The only way your billable hours don’t suck for them is when you recreate this same arrangement as a freelancer.
Billable Amateur Hours Foist All Risk onto Clients
When companies hire employees, they assume outsize risk in return for economies of scale. If a freelancer charges $50 per hour you can likely hire someone with a similar skillset as an FTE for around $50K per year, give or take (which corresponds to gross pay around $24 per hour).
This is because hiring employees is messy and risky.
There are the HR risks, but also the risk of not deploying that employee in a valuable way, indefinitely. All of that risk reduces the market value of the arrangement to employers. But that’s fine for employees, because that’s the nature of salaried employment, as agreed by all parties.
Technicians in the org chart explicitly agree to an arrangement wherein “what business problem does this solve” is above their paygrade.
Flip to freelancer with an hourly rate, and you’re continuing to assume no responsibility for the outcome, just at a much higher rate. When you bill by the hour, what you’re really saying is “I have no idea if what I’m doing will have any value, and I honestly don’t care — all that matters is that I am not exposed to risk for even a single minute of my time working for you. I get paid for every minute.”
And believe it or not, I’m not criticizing that outlook, per se. I’m just pointing out that it’s not exactly the stuff that million dollar consulting is made of.
You’re making your clients assume all risk and responsibility in dealing with you. And that’s, well, amateurish.
Imagine if you went to Starbucks and ordered a cup of coffee and the barista said “that’ll be $30 per hour, I’ll get started.” Wouldn’t you wonder why they couldn’t just give you a flat price, if nothing else, based on their knowledge of the cost of ingredients and average time to make a cup of coffee? Wouldn’t you maybe think to yourself, “why don’t you know the cost and time — have you never made coffee before?”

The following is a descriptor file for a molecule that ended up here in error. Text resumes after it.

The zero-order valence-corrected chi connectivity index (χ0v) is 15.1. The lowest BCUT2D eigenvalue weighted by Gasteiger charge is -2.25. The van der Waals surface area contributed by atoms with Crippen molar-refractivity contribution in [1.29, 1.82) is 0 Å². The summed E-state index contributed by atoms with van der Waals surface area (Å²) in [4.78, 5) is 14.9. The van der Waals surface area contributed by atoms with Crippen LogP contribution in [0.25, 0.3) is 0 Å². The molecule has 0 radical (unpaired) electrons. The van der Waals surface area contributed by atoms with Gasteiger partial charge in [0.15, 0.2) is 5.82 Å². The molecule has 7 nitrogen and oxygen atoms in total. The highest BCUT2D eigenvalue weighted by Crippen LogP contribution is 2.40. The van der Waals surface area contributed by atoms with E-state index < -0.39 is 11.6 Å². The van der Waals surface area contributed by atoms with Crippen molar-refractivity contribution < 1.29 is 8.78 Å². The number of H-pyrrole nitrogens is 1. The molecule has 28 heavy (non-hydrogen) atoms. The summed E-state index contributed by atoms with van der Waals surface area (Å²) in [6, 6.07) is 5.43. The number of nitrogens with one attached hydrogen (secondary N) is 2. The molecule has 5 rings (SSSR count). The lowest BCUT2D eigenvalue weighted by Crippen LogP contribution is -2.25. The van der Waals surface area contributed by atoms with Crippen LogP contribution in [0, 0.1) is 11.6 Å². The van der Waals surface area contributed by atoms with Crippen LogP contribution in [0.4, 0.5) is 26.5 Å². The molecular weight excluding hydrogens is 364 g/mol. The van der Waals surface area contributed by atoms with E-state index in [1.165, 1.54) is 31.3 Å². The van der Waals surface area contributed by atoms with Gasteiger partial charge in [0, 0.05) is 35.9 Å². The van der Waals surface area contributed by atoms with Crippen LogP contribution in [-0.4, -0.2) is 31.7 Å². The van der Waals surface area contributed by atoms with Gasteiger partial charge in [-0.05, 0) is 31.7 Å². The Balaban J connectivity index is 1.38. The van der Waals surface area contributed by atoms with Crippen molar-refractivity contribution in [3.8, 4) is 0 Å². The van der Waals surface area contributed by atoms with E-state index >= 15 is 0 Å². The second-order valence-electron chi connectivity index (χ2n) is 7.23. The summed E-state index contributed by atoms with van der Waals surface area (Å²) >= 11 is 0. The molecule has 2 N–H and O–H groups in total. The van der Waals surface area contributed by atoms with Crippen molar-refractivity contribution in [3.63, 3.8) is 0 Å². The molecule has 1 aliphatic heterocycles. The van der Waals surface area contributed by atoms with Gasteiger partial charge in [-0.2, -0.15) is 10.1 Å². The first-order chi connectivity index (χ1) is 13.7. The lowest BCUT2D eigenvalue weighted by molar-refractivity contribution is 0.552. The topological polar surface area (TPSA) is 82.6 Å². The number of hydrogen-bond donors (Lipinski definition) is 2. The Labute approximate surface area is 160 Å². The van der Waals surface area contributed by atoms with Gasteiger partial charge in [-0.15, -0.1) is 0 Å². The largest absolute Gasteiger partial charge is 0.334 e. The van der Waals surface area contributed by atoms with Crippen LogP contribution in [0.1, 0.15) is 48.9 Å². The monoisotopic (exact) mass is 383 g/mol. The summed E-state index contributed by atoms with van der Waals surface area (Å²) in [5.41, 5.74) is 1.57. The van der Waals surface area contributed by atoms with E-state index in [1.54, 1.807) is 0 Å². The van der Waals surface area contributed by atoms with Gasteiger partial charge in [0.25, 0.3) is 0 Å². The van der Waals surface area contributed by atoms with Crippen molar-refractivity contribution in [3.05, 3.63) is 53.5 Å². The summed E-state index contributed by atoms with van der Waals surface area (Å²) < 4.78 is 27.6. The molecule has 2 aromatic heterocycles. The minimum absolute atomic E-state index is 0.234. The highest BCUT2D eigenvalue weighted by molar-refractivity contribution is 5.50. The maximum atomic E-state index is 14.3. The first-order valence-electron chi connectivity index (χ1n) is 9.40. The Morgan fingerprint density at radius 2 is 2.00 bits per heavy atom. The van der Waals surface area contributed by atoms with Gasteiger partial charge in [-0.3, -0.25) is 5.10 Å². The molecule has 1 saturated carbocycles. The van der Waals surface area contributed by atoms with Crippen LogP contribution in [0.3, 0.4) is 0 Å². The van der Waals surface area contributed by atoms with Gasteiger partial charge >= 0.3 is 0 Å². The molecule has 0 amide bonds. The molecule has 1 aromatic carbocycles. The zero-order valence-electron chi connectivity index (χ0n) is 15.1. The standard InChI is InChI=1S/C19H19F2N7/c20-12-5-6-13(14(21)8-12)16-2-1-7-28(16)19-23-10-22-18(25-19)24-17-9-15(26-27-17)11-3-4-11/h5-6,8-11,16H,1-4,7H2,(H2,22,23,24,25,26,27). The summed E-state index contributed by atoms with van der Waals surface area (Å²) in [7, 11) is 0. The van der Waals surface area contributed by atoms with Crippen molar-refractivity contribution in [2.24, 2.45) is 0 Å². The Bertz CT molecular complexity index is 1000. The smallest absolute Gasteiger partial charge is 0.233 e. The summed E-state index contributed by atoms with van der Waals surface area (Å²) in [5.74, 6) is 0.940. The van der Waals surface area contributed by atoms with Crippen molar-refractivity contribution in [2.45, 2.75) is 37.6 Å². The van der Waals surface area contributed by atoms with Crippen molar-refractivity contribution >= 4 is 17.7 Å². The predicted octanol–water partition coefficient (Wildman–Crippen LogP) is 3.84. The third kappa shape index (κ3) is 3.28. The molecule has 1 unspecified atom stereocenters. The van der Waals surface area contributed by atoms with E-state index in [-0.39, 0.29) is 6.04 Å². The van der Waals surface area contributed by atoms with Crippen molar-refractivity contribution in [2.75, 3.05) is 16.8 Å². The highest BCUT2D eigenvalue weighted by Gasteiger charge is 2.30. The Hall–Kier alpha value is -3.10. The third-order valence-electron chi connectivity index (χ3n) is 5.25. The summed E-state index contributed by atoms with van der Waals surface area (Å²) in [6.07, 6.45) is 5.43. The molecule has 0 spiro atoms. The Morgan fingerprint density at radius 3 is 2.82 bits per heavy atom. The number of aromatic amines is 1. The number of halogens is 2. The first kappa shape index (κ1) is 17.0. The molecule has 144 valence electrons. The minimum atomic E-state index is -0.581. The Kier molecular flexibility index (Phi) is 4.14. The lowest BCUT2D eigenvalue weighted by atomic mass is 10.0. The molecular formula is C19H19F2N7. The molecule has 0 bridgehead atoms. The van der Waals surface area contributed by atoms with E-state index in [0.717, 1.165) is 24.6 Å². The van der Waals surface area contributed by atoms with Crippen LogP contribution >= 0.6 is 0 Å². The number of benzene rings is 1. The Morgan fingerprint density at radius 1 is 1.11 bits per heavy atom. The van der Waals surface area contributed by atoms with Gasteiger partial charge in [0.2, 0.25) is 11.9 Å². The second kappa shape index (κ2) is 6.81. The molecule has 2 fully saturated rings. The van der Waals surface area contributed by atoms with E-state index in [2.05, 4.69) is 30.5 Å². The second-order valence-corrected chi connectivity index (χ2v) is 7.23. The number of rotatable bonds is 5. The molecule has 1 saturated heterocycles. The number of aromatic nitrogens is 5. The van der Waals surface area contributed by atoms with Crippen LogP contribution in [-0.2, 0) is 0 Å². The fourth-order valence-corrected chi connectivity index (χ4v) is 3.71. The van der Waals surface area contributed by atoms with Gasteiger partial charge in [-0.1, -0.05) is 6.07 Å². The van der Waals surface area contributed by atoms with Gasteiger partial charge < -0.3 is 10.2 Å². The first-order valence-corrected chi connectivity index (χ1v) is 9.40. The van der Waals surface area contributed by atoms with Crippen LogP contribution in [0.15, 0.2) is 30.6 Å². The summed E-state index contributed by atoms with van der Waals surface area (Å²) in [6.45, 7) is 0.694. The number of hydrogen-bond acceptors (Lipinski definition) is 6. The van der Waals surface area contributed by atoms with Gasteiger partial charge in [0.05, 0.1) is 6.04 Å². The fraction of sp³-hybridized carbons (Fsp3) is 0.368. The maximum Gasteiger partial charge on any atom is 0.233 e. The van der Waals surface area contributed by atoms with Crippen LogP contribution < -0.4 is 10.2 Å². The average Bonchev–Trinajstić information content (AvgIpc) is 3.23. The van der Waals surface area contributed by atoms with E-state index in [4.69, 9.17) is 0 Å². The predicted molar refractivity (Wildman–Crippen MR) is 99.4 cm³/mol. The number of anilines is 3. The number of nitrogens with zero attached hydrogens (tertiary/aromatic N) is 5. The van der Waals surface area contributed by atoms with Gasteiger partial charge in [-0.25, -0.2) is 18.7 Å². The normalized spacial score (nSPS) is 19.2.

Billable Amateur Hours Stop You from Bothering to Deliver Outcomes
And this gets to the crux of how you can stop operating as an amateur business owner. You need to gain so much experience in delivering an outcome that you can flat price it and operate at a profit. And you can’t do this by flailing around random, unrelated projects doing miscellaneous technician labor.
You need to assume some responsibility and risk for some kind of business outcome and then become an expert in delivering it.
I have started to view the business I own, Hit Subscribe, as a productized service incubator. And you don’t sell productized services by the hour.
I bring this up because I have imposed the creative constraint on bringing services to market that we won’t bill time and materials for things. In the alpha run stage, this sometimes means we guess and then overcharge or undercharge, with the latter way more common. In other words, I’m assuming the risk as we bring these things to market.
And do you want a life hack for figuring out your cost structure and how to deliver an outcome super-fast? You pay for it yourself when you get it wrong. You’ll be amazed how fast you learn.
Coming into a market with flat prices has a lot of other benefits as well:
- You can under-sell hourly competitors while making more profit than them.
- Your sales process will feel like you have a cheat code it’s so easy.